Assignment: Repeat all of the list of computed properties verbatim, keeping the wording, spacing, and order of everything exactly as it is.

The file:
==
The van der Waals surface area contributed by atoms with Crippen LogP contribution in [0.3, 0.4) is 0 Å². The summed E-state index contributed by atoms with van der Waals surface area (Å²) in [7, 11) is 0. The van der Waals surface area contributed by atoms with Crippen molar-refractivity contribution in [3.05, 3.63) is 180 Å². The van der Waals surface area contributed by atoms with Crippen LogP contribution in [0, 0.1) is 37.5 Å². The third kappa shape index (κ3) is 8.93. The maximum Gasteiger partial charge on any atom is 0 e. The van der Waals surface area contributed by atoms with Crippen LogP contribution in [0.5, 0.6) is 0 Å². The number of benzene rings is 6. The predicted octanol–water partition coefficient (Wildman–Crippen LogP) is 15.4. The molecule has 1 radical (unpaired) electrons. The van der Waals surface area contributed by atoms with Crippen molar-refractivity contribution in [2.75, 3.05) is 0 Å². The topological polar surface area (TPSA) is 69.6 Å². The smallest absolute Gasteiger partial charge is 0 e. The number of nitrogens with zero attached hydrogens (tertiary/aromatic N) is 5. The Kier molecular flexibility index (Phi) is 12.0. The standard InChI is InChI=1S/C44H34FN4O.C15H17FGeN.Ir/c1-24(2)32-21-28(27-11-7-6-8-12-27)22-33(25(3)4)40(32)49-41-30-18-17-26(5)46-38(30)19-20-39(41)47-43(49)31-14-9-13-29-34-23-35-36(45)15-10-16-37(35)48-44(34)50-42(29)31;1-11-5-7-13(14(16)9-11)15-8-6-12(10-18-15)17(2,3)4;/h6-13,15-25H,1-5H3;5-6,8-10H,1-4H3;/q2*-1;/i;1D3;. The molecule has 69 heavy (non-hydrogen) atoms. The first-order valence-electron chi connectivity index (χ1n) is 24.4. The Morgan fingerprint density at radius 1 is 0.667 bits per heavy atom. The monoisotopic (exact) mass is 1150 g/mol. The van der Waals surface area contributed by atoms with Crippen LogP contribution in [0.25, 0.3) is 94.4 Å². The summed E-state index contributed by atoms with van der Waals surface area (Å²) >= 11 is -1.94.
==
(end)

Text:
The van der Waals surface area contributed by atoms with Crippen LogP contribution in [0.3, 0.4) is 0 Å². The summed E-state index contributed by atoms with van der Waals surface area (Å²) in [7, 11) is 0. The van der Waals surface area contributed by atoms with Crippen molar-refractivity contribution in [3.05, 3.63) is 180 Å². The van der Waals surface area contributed by atoms with Crippen LogP contribution in [0, 0.1) is 37.5 Å². The third kappa shape index (κ3) is 8.93. The maximum Gasteiger partial charge on any atom is 0 e. The van der Waals surface area contributed by atoms with Crippen LogP contribution in [0.5, 0.6) is 0 Å². The number of benzene rings is 6. The predicted octanol–water partition coefficient (Wildman–Crippen LogP) is 15.4. The molecule has 1 radical (unpaired) electrons. The van der Waals surface area contributed by atoms with Crippen molar-refractivity contribution in [2.75, 3.05) is 0 Å². The topological polar surface area (TPSA) is 69.6 Å². The smallest absolute Gasteiger partial charge is 0 e. The number of nitrogens with zero attached hydrogens (tertiary/aromatic N) is 5. The Kier molecular flexibility index (Phi) is 12.0. The standard InChI is InChI=1S/C44H34FN4O.C15H17FGeN.Ir/c1-24(2)32-21-28(27-11-7-6-8-12-27)22-33(25(3)4)40(32)49-41-30-18-17-26(5)46-38(30)19-20-39(41)47-43(49)31-14-9-13-29-34-23-35-36(45)15-10-16-37(35)48-44(34)50-42(29)31;1-11-5-7-13(14(16)9-11)15-8-6-12(10-18-15)17(2,3)4;/h6-13,15-25H,1-5H3;5-6,8-10H,1-4H3;/q2*-1;/i;1D3;. The molecule has 69 heavy (non-hydrogen) atoms. The first-order valence-electron chi connectivity index (χ1n) is 24.4. The Morgan fingerprint density at radius 1 is 0.667 bits per heavy atom. The monoisotopic (exact) mass is 1150 g/mol. The van der Waals surface area contributed by atoms with Crippen LogP contribution in [0.25, 0.3) is 94.4 Å². The summed E-state index contributed by atoms with van der Waals surface area (Å²) >= 11 is -1.94.